Duke University puts on Science and Society Events once a month, each semester. At their last one, they hosted poet-scientist Bradley Alff to speak about poetry as a form of science communications for scientists. Afterwards they invited some scientists, from middle school to undergrad to graduate studies, to share a poem of their own.
It was quite the event, with lots of great poetry shared. Included in the discussion: what makes a good poem (scientific or otherwise?) What kinds of words should I use? Is jargon ever ok? How do you craft a powerful metaphor or simile? Allf read some notable works during his lecture. The lingering, hesitant syntax of Ross Gay’s A Small Needful Fact captures the slow, careful growth of a plant (and its ecological and human effects) beautifully. The images in Katherine Larson’s Metamorphosis, set among field workers gathering dragonfly larvae in a stream, takes one from the reverence of nature by ancient pagans to the reverence of nature by curious data analysts. Perhaps it’s a response to Poe’s Sonnet – To Science, which argues the rationalism of the scientific revolution whisked the romanticism of mythology and wonder out of the natural world? No, many scientists today have a sense of awe for the very things they pick apart in a laboratory, even if they dismiss the nymphs and goddesses of ancient Greece.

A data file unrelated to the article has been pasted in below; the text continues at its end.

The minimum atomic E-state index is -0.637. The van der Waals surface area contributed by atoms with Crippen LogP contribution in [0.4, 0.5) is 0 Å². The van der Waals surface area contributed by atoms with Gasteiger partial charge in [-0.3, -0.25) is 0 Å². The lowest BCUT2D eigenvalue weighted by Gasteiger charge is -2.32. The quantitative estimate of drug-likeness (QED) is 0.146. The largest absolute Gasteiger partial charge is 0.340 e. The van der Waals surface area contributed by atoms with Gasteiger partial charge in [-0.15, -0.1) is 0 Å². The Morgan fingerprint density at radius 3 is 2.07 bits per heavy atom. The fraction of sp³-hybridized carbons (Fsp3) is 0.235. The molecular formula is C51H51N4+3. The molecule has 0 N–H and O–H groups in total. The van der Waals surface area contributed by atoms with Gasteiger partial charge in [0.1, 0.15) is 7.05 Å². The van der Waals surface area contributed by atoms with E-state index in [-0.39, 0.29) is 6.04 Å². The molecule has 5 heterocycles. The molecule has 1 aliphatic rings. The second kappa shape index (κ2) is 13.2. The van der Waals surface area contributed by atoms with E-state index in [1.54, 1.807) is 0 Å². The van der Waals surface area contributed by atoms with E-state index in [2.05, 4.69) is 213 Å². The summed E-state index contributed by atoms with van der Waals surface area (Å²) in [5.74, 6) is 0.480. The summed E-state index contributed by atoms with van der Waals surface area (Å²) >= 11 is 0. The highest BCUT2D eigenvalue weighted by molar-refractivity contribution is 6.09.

There were plenty of lovely poems shared by guests as well. You have a delightful one on limpets, based on cool molluscan research. A haiku serves as a riddle for the form of astronomy studied by the author. Rain and climate change and controlled burns and lab mice celebrate various corners of the scientific realm. I even got to share my very own sonnet on Maxwell’s laws.
You can watch the presentation, and hear all the poems shared, in their published video.